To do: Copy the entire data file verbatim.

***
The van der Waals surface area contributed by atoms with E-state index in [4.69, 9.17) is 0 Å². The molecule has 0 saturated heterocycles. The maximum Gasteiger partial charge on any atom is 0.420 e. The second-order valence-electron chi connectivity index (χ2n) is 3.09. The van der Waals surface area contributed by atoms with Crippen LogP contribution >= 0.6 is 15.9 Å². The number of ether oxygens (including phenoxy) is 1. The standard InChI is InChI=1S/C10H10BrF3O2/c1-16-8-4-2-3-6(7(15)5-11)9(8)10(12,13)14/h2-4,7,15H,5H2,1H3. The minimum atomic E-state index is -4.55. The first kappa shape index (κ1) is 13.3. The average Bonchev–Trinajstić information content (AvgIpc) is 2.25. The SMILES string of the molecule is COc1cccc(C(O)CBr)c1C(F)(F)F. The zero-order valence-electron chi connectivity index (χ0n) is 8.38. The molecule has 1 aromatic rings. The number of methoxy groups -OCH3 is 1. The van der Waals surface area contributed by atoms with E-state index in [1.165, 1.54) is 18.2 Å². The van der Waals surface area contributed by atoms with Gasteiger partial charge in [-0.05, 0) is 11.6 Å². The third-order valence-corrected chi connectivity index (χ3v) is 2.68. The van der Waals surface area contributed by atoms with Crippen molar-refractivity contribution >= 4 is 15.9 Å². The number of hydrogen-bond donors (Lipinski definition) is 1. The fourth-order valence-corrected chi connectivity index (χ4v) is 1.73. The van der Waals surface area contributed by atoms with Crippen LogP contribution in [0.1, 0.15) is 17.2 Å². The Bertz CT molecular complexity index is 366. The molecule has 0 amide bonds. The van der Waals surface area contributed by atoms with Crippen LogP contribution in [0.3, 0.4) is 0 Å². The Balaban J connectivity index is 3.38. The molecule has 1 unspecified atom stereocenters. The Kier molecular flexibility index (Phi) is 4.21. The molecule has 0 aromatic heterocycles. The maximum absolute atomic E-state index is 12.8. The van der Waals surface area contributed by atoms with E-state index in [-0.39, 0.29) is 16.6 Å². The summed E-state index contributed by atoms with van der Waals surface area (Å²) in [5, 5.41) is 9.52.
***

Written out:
The van der Waals surface area contributed by atoms with E-state index in [4.69, 9.17) is 0 Å². The molecule has 0 saturated heterocycles. The maximum Gasteiger partial charge on any atom is 0.420 e. The second-order valence-electron chi connectivity index (χ2n) is 3.09. The van der Waals surface area contributed by atoms with Crippen LogP contribution >= 0.6 is 15.9 Å². The number of ether oxygens (including phenoxy) is 1. The standard InChI is InChI=1S/C10H10BrF3O2/c1-16-8-4-2-3-6(7(15)5-11)9(8)10(12,13)14/h2-4,7,15H,5H2,1H3. The minimum atomic E-state index is -4.55. The first kappa shape index (κ1) is 13.3. The average Bonchev–Trinajstić information content (AvgIpc) is 2.25. The SMILES string of the molecule is COc1cccc(C(O)CBr)c1C(F)(F)F. The zero-order valence-electron chi connectivity index (χ0n) is 8.38. The molecule has 1 aromatic rings. The number of methoxy groups -OCH3 is 1. The van der Waals surface area contributed by atoms with E-state index in [1.165, 1.54) is 18.2 Å². The van der Waals surface area contributed by atoms with Gasteiger partial charge in [-0.05, 0) is 11.6 Å². The third-order valence-corrected chi connectivity index (χ3v) is 2.68. The van der Waals surface area contributed by atoms with Crippen molar-refractivity contribution >= 4 is 15.9 Å². The number of hydrogen-bond donors (Lipinski definition) is 1. The fourth-order valence-corrected chi connectivity index (χ4v) is 1.73. The van der Waals surface area contributed by atoms with Crippen LogP contribution in [0.1, 0.15) is 17.2 Å². The Bertz CT molecular complexity index is 366. The molecule has 0 amide bonds. The van der Waals surface area contributed by atoms with Crippen LogP contribution in [0.3, 0.4) is 0 Å². The Balaban J connectivity index is 3.38. The molecule has 1 unspecified atom stereocenters. The Kier molecular flexibility index (Phi) is 4.21. The molecule has 0 aromatic heterocycles. The maximum absolute atomic E-state index is 12.8. The van der Waals surface area contributed by atoms with E-state index in [-0.39, 0.29) is 16.6 Å². The summed E-state index contributed by atoms with van der Waals surface area (Å²) in [5, 5.41) is 9.52.